Unborn Baby's Life Saved by Movement Braceletby Laura Driver
Baby Emily was born safe and well weighing a healthy 6lbs 14oz when mum Lyndsey Thompson went to hospital a week before her due date after realising from her maternity movement bracelet tracker that her unborn baby's movement had drastically slowed down.
Lyndsey, from Shropshire, said: "The bracelet saved my baby's life. I definitely credit it for ensuring she made it safely in the world because I was worried something was going to go wrong. It gave me the confidence to go to the doctors with my concerns because I had proof from the bracelet and could tell them exactly how many times she'd moved. It was great having that reassurance and to know I wasn't wasting the doctors' time. It's incredible that something as simple as a bracelet could do all that."
Lyndsey used a prototype of the Aska Maternity Movement Bracelet. The bracelet features a small loop and charm that the wearer slips across each bead on the bracelet every time the baby moves.
Lyndsey who is a primary school teacher, and also mum to Chloe, aged six said: "When I was pregnant with my first I tried a phone app to track movements but obviously you can't have a phone at school. I was so busy even at lunchtime and by the time I got to the end of the day, I wouldn't be able to remember what movements I've had. At my 20-week scan, my midwife offered me a bracelet that was being used in trials as I'd mentioned reduced movement in my first pregnancy. Having the bracelet reassured me that I'd had a certain number of movements. The bracelet helped if I felt movement while I was teaching, I might be sat with a group of children and could just put my hand on the bracelet and move it across.I would also show the children the bracelet and involve them too, which was nice."
But when Lyndsey said she noticed Emily's movements started to slow down at 34 weeks, concerned doctors took growth scans every few weeks to monitor her progress.
NHS guidance states that if mums-to-be notice their baby is moving less than usual, or there's a change in the pattern of movements, it may be the first sign their baby is unwell.
The NHS also urges mums-to-be to contact a midwife or local maternity unit immediately if the baby's movements have slowed down so their wellbeing can be assessed.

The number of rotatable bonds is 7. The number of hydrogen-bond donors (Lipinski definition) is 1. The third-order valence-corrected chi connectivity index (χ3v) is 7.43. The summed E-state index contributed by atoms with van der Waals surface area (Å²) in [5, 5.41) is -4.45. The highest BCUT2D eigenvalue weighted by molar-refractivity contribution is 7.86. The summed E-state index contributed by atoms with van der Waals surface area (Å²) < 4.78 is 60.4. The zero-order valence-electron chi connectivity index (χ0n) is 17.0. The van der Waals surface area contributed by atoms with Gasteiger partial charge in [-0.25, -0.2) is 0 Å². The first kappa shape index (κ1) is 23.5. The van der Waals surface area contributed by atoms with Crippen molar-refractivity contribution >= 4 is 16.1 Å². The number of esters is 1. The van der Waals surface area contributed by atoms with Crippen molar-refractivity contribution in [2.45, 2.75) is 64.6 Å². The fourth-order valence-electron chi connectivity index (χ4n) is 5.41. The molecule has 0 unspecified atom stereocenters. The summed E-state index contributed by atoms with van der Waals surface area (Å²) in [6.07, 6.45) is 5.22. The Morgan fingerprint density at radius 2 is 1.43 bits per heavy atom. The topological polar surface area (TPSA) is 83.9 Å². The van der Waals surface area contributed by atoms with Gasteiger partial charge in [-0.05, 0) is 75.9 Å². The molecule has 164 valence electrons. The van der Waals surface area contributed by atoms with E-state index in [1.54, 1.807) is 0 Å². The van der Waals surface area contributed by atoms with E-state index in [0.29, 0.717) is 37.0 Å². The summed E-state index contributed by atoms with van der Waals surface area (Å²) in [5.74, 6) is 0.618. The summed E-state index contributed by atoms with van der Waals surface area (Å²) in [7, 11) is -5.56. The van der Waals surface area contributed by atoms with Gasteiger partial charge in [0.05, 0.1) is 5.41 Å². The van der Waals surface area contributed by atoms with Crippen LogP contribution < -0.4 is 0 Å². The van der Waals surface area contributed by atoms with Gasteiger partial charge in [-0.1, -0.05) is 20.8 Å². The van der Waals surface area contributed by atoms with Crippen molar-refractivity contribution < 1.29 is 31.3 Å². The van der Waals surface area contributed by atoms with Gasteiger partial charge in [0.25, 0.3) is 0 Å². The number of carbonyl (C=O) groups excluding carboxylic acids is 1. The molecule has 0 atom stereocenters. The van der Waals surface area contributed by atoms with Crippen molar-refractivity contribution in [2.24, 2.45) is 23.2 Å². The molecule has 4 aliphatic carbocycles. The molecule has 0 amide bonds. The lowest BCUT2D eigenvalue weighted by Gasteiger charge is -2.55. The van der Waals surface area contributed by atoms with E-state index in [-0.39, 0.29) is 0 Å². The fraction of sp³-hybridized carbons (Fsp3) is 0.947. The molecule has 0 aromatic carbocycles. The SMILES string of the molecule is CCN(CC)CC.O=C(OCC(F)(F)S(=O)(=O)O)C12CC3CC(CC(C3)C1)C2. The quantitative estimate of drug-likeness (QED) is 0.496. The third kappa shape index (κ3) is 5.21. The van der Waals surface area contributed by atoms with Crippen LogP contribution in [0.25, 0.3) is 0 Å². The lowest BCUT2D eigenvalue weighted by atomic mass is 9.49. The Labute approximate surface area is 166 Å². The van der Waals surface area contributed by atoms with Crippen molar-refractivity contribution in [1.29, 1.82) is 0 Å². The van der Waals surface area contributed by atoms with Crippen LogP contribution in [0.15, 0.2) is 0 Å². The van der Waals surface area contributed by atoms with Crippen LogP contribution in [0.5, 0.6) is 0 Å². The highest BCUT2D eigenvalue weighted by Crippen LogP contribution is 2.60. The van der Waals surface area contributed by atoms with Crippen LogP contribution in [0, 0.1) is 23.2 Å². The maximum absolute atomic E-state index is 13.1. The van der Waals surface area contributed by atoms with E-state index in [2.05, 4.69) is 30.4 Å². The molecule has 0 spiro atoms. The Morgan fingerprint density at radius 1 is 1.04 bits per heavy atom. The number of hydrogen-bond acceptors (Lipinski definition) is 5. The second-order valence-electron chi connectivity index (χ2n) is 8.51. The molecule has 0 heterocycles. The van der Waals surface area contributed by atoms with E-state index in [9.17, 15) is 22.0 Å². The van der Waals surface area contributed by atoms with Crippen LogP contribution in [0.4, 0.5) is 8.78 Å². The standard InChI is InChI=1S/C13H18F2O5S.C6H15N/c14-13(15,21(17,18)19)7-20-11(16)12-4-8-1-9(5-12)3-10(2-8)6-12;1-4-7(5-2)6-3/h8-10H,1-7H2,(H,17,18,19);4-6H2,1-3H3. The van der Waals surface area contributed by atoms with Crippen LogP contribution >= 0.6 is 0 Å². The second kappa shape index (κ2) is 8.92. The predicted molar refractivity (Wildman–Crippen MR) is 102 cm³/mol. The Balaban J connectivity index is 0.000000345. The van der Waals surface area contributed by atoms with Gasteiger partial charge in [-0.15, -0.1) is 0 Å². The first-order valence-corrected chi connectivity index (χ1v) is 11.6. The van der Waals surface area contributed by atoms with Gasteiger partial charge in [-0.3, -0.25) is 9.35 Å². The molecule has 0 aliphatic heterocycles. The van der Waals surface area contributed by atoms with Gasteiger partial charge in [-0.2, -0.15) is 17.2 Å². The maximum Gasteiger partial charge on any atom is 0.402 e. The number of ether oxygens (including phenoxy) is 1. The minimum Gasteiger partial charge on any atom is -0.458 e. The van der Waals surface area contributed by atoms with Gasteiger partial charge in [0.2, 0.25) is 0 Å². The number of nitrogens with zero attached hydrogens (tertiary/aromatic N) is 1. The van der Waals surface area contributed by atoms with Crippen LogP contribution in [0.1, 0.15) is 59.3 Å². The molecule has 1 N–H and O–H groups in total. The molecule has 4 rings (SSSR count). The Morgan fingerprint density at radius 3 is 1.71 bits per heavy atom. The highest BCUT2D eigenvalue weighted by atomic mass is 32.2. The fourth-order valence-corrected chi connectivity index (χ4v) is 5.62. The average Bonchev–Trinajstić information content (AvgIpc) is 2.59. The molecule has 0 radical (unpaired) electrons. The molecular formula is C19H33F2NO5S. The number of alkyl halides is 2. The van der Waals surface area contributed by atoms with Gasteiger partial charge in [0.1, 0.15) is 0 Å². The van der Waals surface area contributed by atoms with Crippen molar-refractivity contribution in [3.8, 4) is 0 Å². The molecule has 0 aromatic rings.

Lyndsey said: "As the weeks went on, past the 20-week point, I felt the movements were getting less and less. After having a growth scan they said she was slightly on the low side and to monitor them as time passed. I would normally have between six and eight movements a day when I was only having three and it was later in the day I decided to get it checked out. Directly off the back of me saying she hasn't moved as much as she should have done they put the bands round and monitored her heart rate. Because I'd had a number of issues in the pregnancy - including reduced movements - they offered to induce me. I was a bit worried at first, and had a sleepless night worrying something would go wrong, but there was a real risk of leaving it and not doing anything."
Seven months on, Lyndsey has kept the bracelet as a memento and plans to show Emily the life-saving piece of jewellery when she's older. Lyndsey said: I'm keeping the bracelet as a keepsake - to show my daughter what I used to make sure she was ok. I would definitely recommend it to other mums."
The bracelet is the brainchild of mum and NHS worker Louise Macleod who has now teamed up with Davidov London Jewellery. Davidov London Jewellery CEO Natasha Davidov said: "We are extremely proud that we are able to support expectant mums with a pretty and practical tool in the form of a lovely piece of jewellery that can provide reassurance and potentially save babies' lives, which now is as important as ever. The bracelet can be used even after the pregnancy like a feeding reminder and that makes it every mum's loyal companion and a sentimental memento to treasure forever."